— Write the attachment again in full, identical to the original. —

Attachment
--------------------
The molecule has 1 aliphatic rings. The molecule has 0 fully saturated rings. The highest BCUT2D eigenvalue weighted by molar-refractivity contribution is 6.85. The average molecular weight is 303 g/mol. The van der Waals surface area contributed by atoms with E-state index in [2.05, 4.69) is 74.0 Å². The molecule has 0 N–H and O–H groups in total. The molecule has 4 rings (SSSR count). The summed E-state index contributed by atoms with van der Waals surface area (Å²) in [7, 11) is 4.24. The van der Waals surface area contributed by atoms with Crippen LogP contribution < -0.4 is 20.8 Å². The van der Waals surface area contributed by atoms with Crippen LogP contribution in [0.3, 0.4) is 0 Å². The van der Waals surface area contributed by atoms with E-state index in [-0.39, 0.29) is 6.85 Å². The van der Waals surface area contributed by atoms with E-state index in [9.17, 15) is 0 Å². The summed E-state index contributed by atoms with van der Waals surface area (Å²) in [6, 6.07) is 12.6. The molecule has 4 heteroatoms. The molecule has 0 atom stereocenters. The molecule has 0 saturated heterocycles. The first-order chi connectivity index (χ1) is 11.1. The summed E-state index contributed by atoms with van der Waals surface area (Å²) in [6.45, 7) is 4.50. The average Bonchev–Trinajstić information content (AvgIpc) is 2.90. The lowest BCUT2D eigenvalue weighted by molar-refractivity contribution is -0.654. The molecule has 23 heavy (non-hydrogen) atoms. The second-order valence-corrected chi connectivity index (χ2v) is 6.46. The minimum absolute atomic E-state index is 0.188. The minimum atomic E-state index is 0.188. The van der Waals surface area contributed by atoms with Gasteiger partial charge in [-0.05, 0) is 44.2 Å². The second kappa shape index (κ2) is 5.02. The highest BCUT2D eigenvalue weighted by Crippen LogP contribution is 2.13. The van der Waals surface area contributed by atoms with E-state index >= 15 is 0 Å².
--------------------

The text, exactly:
The molecule has 1 aliphatic rings. The molecule has 0 fully saturated rings. The highest BCUT2D eigenvalue weighted by molar-refractivity contribution is 6.85. The average molecular weight is 303 g/mol. The van der Waals surface area contributed by atoms with E-state index in [2.05, 4.69) is 74.0 Å². The molecule has 0 N–H and O–H groups in total. The molecule has 4 rings (SSSR count). The summed E-state index contributed by atoms with van der Waals surface area (Å²) in [7, 11) is 4.24. The van der Waals surface area contributed by atoms with Crippen LogP contribution < -0.4 is 20.8 Å². The van der Waals surface area contributed by atoms with Crippen LogP contribution in [0.3, 0.4) is 0 Å². The van der Waals surface area contributed by atoms with E-state index in [-0.39, 0.29) is 6.85 Å². The van der Waals surface area contributed by atoms with E-state index in [9.17, 15) is 0 Å². The summed E-state index contributed by atoms with van der Waals surface area (Å²) in [6, 6.07) is 12.6. The molecule has 4 heteroatoms. The molecule has 0 atom stereocenters. The molecule has 0 saturated heterocycles. The first-order chi connectivity index (χ1) is 11.1. The summed E-state index contributed by atoms with van der Waals surface area (Å²) in [6.45, 7) is 4.50. The average Bonchev–Trinajstić information content (AvgIpc) is 2.90. The lowest BCUT2D eigenvalue weighted by molar-refractivity contribution is -0.654. The molecule has 23 heavy (non-hydrogen) atoms. The second-order valence-corrected chi connectivity index (χ2v) is 6.46. The minimum absolute atomic E-state index is 0.188. The minimum atomic E-state index is 0.188. The van der Waals surface area contributed by atoms with Gasteiger partial charge in [-0.05, 0) is 44.2 Å². The second kappa shape index (κ2) is 5.02. The highest BCUT2D eigenvalue weighted by Crippen LogP contribution is 2.13. The van der Waals surface area contributed by atoms with E-state index >= 15 is 0 Å².